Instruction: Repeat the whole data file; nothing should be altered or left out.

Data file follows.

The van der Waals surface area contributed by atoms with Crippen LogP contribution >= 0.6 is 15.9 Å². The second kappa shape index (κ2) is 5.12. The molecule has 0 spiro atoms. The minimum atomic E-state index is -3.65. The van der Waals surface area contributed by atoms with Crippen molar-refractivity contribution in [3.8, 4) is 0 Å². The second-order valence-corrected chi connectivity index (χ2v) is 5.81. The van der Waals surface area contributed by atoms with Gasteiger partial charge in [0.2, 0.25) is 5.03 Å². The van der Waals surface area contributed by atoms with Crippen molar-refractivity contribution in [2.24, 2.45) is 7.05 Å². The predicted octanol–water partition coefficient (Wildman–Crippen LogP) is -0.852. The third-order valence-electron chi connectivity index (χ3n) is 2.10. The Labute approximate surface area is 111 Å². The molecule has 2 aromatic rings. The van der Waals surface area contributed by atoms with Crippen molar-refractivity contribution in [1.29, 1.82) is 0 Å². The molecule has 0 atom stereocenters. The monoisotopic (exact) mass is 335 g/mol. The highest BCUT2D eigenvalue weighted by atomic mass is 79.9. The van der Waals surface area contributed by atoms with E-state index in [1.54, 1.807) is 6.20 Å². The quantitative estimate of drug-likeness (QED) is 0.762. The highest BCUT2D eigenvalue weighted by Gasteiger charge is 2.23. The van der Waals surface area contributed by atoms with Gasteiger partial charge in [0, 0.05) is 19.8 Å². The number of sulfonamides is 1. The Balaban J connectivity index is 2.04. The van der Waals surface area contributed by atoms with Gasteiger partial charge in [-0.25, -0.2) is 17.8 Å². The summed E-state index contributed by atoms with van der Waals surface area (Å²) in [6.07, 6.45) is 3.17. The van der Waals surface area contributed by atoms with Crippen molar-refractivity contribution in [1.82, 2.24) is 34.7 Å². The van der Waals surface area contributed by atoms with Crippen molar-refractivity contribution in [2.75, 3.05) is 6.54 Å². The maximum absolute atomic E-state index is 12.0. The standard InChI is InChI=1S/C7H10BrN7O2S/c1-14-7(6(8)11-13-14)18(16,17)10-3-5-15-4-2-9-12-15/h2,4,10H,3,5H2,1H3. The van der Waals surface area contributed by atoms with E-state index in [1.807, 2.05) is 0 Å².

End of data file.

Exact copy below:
The van der Waals surface area contributed by atoms with Crippen LogP contribution >= 0.6 is 15.9 Å². The second kappa shape index (κ2) is 5.12. The molecule has 0 spiro atoms. The minimum atomic E-state index is -3.65. The van der Waals surface area contributed by atoms with Crippen molar-refractivity contribution in [3.8, 4) is 0 Å². The second-order valence-corrected chi connectivity index (χ2v) is 5.81. The van der Waals surface area contributed by atoms with Gasteiger partial charge in [0.2, 0.25) is 5.03 Å². The van der Waals surface area contributed by atoms with Crippen molar-refractivity contribution in [2.24, 2.45) is 7.05 Å². The predicted octanol–water partition coefficient (Wildman–Crippen LogP) is -0.852. The third-order valence-electron chi connectivity index (χ3n) is 2.10. The Labute approximate surface area is 111 Å². The molecule has 2 aromatic rings. The van der Waals surface area contributed by atoms with Crippen molar-refractivity contribution in [1.29, 1.82) is 0 Å². The molecule has 0 atom stereocenters. The monoisotopic (exact) mass is 335 g/mol. The highest BCUT2D eigenvalue weighted by atomic mass is 79.9. The van der Waals surface area contributed by atoms with E-state index in [1.54, 1.807) is 6.20 Å². The quantitative estimate of drug-likeness (QED) is 0.762. The highest BCUT2D eigenvalue weighted by Gasteiger charge is 2.23. The van der Waals surface area contributed by atoms with Gasteiger partial charge in [0, 0.05) is 19.8 Å². The number of sulfonamides is 1. The Balaban J connectivity index is 2.04. The van der Waals surface area contributed by atoms with Gasteiger partial charge in [-0.25, -0.2) is 17.8 Å². The summed E-state index contributed by atoms with van der Waals surface area (Å²) in [6.07, 6.45) is 3.17. The van der Waals surface area contributed by atoms with Crippen molar-refractivity contribution in [1.82, 2.24) is 34.7 Å². The van der Waals surface area contributed by atoms with Crippen molar-refractivity contribution in [2.75, 3.05) is 6.54 Å². The maximum absolute atomic E-state index is 12.0. The standard InChI is InChI=1S/C7H10BrN7O2S/c1-14-7(6(8)11-13-14)18(16,17)10-3-5-15-4-2-9-12-15/h2,4,10H,3,5H2,1H3. The van der Waals surface area contributed by atoms with E-state index in [1.807, 2.05) is 0 Å².